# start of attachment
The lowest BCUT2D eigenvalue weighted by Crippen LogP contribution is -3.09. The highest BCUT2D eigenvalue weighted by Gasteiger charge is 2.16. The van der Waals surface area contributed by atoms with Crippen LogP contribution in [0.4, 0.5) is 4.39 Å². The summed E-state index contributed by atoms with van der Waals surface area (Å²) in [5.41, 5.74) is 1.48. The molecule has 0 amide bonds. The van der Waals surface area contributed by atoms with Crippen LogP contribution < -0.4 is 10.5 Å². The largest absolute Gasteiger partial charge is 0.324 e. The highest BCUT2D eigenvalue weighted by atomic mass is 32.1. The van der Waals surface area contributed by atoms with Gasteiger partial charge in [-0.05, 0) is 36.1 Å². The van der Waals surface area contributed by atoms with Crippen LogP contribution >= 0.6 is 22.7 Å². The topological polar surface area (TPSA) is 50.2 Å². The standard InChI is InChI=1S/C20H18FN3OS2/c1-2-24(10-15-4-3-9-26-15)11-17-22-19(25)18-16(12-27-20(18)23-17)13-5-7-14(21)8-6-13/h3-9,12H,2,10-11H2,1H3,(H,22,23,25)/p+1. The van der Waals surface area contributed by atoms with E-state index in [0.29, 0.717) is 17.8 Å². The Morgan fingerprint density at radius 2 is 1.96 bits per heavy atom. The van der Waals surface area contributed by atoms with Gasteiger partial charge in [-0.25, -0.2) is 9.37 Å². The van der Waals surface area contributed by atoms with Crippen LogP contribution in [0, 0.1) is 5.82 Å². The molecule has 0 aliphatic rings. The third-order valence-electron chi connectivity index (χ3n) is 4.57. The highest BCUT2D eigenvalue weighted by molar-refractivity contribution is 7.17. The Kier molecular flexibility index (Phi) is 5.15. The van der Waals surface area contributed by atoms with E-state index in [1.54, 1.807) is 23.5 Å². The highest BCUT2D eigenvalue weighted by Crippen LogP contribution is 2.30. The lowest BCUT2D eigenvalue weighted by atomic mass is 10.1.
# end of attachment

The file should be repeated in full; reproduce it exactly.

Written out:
The lowest BCUT2D eigenvalue weighted by Crippen LogP contribution is -3.09. The highest BCUT2D eigenvalue weighted by Gasteiger charge is 2.16. The van der Waals surface area contributed by atoms with Crippen LogP contribution in [0.4, 0.5) is 4.39 Å². The summed E-state index contributed by atoms with van der Waals surface area (Å²) in [5.41, 5.74) is 1.48. The molecule has 0 amide bonds. The van der Waals surface area contributed by atoms with Crippen LogP contribution < -0.4 is 10.5 Å². The largest absolute Gasteiger partial charge is 0.324 e. The highest BCUT2D eigenvalue weighted by atomic mass is 32.1. The van der Waals surface area contributed by atoms with Gasteiger partial charge in [-0.05, 0) is 36.1 Å². The van der Waals surface area contributed by atoms with Crippen LogP contribution >= 0.6 is 22.7 Å². The topological polar surface area (TPSA) is 50.2 Å². The standard InChI is InChI=1S/C20H18FN3OS2/c1-2-24(10-15-4-3-9-26-15)11-17-22-19(25)18-16(12-27-20(18)23-17)13-5-7-14(21)8-6-13/h3-9,12H,2,10-11H2,1H3,(H,22,23,25)/p+1. The van der Waals surface area contributed by atoms with E-state index in [0.29, 0.717) is 17.8 Å². The Morgan fingerprint density at radius 2 is 1.96 bits per heavy atom. The van der Waals surface area contributed by atoms with Gasteiger partial charge in [-0.25, -0.2) is 9.37 Å². The van der Waals surface area contributed by atoms with Crippen LogP contribution in [0, 0.1) is 5.82 Å². The molecule has 0 aliphatic rings. The third-order valence-electron chi connectivity index (χ3n) is 4.57. The highest BCUT2D eigenvalue weighted by molar-refractivity contribution is 7.17. The Kier molecular flexibility index (Phi) is 5.15. The van der Waals surface area contributed by atoms with E-state index in [1.54, 1.807) is 23.5 Å². The highest BCUT2D eigenvalue weighted by Crippen LogP contribution is 2.30. The lowest BCUT2D eigenvalue weighted by atomic mass is 10.1.